Gene expression is regulated by transcription factors, cofactors, and epigenetic mechanisms. Coexpressed genes indicate similar functional categories and gene networks. Detecting gene-gene coexpression is important for understanding the underlying mechanisms of cellular function and human diseases. A common practice of identifying coexpressed genes is to test the correlation of expression in a set of genes. In single-cell RNA-seq data, an important challenge is the abundance of zero values, so-called “dropout”, which results in biased estimation of gene-gene correlations for downstream analyses. In recent years, efforts have been made to recover coexpressed genes in scRNA-seq data. Researchers at UPENN Perelman School of Medicine set out to detect coexpressed gene pairs to reduce the “dropout” effect in scRNA-seq data using a novel graph-based k-partitioning method by merging transcriptomically similar cells.
The researchers observed that the number of zero values was reduced among the merged transcriptomically similar cell clusters. Motivated by this observation, they leveraged a graph-based algorithm and develop an R package, scCorr, to recover the missing gene-gene correlation in scRNA-seq data that enables the reliable acquisition of cluster-based gene-gene correlations in three independent scRNA-seq datasets. The graphically partitioned cell clusters did not change the local cell community. For example, in scRNA-seq data from peripheral blood mononuclear cells (PBMCs), the gene-gene correlation estimated by scCorr outperformed the correlation estimated by the nonclustering method. Among 85 correlated gene pairs in a set of 100 clusters, scCorr detected 71 gene pairs, while the nonclustering method detected only 4 pairs of a dataset from PBMCs. The performance of scCorr was comparable to those of three previously published methods. As an example of downstream analysis using scCorr, the researchers show that scCorr accurately identified a known cell type (i.e., CD4+ T cells) in PBMCs with a receiver operating characteristic area under the curve of 0.96.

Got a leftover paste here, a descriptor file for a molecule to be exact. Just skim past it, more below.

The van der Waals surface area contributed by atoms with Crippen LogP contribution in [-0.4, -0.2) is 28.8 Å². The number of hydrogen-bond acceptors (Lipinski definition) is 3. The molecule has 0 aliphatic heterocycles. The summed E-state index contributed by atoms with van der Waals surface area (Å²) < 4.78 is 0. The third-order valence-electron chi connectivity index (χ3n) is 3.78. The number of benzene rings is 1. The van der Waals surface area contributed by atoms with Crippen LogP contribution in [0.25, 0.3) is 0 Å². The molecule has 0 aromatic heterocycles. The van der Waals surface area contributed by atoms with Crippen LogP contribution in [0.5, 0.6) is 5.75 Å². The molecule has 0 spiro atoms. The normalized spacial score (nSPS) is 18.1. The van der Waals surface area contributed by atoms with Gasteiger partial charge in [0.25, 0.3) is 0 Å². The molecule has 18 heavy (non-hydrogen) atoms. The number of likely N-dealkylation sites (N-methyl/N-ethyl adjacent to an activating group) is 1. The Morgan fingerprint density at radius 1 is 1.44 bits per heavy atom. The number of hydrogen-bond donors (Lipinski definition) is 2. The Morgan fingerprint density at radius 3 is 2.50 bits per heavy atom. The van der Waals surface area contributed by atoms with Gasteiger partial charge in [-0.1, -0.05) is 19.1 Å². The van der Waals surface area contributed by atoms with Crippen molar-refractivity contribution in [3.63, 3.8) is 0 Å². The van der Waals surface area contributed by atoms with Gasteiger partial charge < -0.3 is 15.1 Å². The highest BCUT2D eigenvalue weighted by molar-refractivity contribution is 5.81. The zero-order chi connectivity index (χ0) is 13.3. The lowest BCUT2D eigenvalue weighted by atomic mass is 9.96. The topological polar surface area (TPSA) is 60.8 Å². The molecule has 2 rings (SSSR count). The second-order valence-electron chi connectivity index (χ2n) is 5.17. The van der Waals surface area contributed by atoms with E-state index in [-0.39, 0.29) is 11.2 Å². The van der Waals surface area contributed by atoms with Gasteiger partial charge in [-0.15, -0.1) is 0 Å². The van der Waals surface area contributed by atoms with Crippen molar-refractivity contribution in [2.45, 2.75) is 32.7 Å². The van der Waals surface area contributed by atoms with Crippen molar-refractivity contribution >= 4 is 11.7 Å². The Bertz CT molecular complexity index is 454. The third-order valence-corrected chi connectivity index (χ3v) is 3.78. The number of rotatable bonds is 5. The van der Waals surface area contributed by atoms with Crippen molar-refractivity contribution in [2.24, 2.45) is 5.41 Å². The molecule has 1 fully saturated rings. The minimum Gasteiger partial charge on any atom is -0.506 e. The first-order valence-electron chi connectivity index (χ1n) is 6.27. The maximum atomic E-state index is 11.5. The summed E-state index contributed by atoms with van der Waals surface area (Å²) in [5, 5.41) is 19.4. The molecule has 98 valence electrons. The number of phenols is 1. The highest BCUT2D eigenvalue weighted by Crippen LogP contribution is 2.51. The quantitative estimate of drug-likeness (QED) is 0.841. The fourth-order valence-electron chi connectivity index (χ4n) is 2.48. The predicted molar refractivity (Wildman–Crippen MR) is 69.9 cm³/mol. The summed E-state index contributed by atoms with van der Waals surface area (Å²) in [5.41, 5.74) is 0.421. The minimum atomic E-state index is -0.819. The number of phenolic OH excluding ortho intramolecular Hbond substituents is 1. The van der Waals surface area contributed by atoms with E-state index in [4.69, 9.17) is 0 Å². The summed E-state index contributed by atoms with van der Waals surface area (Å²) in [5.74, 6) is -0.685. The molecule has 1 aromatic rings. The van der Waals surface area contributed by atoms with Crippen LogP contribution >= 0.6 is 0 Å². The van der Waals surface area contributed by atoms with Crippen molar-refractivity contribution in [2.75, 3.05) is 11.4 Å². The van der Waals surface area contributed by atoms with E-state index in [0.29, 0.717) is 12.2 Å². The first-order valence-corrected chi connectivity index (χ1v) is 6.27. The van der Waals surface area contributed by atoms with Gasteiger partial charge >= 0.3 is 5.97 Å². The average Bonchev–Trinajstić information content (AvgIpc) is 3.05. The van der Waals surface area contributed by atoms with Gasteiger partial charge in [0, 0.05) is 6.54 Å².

Data analysis workflow
These results demonstrate that scCorr is a robust and reliable graph-based method for identifying correlated gene pairs, which is fundamental to network construction, gene-gene interaction, and cellular omic analyses. scCorr can be quickly and easily implemented to minimize zero values in scRNA-seq analysis.
Availability – scCorr is freely available at https://github.com/CBIIT-CGBB/scCorr